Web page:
Patrick Williams gave himself about six days off when the 2020-21 regular season came to a conclusion.
In the eyes of the Bulls forward, that was more than enough for a summer vacation.
Then it was back to the Advocate Center, getting in the lab to once again add more to the game.
Did the second-year Williams look like a finished product in his Summer League debut on Monday? Not even close, and that’s what was scary about it as far as what opponents of the Bulls will have to deal with.
Still only 19, the No. 4 overall pick from the 2020 draft appeared confident in the 94-77 loss to New Orleans, had an improved ball-handling/play-making mentality, and maybe more importantly, was an aggressive presence on the offensive end, having no issues hunting his own shot.
At least in the first half.
The second half was a bit different, and much more frustrating, as Williams got passive, and had serious issues with ball security. Obviously, he’s still a work in progress.
Williams finished with 15 points, but that came on a 6-for-20 shooting game, including putting up 13 shots in the first half. There were only five games all of last season in which Williams shot 13 or more times for an entire contest.
He also had 10 rebounds, but did have five turnovers, as the game got away from the Bulls in the second half.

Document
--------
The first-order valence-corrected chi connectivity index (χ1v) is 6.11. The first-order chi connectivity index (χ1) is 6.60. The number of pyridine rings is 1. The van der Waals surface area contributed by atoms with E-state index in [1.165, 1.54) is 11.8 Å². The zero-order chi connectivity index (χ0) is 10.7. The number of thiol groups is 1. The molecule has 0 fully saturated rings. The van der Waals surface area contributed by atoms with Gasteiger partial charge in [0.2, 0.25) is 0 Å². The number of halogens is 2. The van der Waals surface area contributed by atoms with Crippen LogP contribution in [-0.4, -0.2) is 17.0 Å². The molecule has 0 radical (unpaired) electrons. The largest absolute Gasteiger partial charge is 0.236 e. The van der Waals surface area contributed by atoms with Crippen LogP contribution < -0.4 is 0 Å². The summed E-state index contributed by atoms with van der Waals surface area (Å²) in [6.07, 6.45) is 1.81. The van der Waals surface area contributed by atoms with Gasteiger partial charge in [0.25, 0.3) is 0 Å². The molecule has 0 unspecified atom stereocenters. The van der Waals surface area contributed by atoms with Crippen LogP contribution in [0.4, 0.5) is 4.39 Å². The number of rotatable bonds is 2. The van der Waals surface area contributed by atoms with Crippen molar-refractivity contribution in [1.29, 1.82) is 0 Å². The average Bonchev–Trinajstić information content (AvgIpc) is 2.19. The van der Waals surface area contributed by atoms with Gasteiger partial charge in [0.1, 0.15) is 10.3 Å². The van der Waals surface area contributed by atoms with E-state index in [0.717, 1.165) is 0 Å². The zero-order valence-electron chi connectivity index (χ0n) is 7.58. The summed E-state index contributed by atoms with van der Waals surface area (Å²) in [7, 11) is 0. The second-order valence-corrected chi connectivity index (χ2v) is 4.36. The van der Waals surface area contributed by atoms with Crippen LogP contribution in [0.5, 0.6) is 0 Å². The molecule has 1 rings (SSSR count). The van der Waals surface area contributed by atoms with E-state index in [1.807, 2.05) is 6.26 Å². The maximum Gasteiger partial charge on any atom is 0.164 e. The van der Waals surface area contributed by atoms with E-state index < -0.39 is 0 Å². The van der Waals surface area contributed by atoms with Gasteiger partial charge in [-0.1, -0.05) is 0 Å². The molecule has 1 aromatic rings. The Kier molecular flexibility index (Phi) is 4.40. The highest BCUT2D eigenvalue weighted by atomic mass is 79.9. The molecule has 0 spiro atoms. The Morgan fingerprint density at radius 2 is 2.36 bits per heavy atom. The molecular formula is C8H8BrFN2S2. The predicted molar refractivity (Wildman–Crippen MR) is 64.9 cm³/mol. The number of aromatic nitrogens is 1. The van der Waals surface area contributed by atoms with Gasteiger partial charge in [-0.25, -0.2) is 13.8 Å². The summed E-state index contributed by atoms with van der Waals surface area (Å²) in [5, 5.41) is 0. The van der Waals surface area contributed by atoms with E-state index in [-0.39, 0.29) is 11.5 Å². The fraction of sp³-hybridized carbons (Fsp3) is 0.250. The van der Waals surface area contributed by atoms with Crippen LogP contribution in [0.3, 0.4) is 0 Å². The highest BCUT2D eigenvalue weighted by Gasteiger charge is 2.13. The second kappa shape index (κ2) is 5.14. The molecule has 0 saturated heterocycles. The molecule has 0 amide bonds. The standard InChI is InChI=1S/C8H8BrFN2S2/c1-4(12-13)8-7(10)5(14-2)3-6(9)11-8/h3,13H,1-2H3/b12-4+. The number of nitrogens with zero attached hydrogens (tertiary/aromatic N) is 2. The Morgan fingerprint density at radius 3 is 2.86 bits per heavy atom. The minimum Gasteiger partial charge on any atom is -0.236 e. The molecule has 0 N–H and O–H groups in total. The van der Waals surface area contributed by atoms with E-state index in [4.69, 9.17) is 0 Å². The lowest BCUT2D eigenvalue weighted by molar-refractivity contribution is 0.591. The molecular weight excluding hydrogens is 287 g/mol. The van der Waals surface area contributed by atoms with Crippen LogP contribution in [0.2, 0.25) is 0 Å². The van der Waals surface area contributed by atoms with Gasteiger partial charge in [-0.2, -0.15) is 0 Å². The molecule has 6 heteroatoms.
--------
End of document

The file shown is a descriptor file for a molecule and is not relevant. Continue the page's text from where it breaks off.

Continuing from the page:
A second half in which Williams chose to be passenger over driver.
If there was a knock on Williams in his rookie campaign, it was just that. Too much talent to go through too many moments of playing passive basketball.
That was the message from Thad Young to Williams at the end of the season, and even though Young is now a Spur, the message carried weight.
It was Young who told the media of a private discussion he had with Williams at the end of the season, simply asking him, “Do you want to be great?”
“He said, ‘Yes, I do want to be great,’ ” Young said. “He asked, ‘What do I need to do to be great?’ ”
Young pointed out to Williams the regular-season finale in which there was no Zach LaVine or Nikola Vucevic available, and Milwaukee was switching smaller players onto the 6-foot-8 Williams.
Yet, he was accepting of it, rather than demanding the ball in the mismatch.
“If you want to be great that’s what the great players do,” Young said. “They impose their will on the game at all points in the game … he’s shown us and the Bulls fans so much in this first year of what he can be to the point where his standards should be set even higher next year, and he should want to be a top two or three guy on this team next year.”
He looked very much like the top guy in that first half, on both ends of the floor, insisting that the Pelicans made some adjustments on him in the second half, and it’s his job to learn how to adjust to that “on the fly.”
“Fatigue definitely sets in,” Williams said of his performance. “It’s a learning experience for sure. I’m just excited to go back, watch film, and get better.”
As for the rest of the Bulls that could push for a spot on the roster, 2020 second-round pick Marko Simonovic had a few moments, showing a physicality inside the paint on his way to 13 points and five rebounds, while point guard Devon Dotson led the Bulls with 16 points.
Chicago’s own Ayo Dosunmu, who the Bulls selected in the second round last month, struggled in his debut, going 2-for-8 and finishing with six points.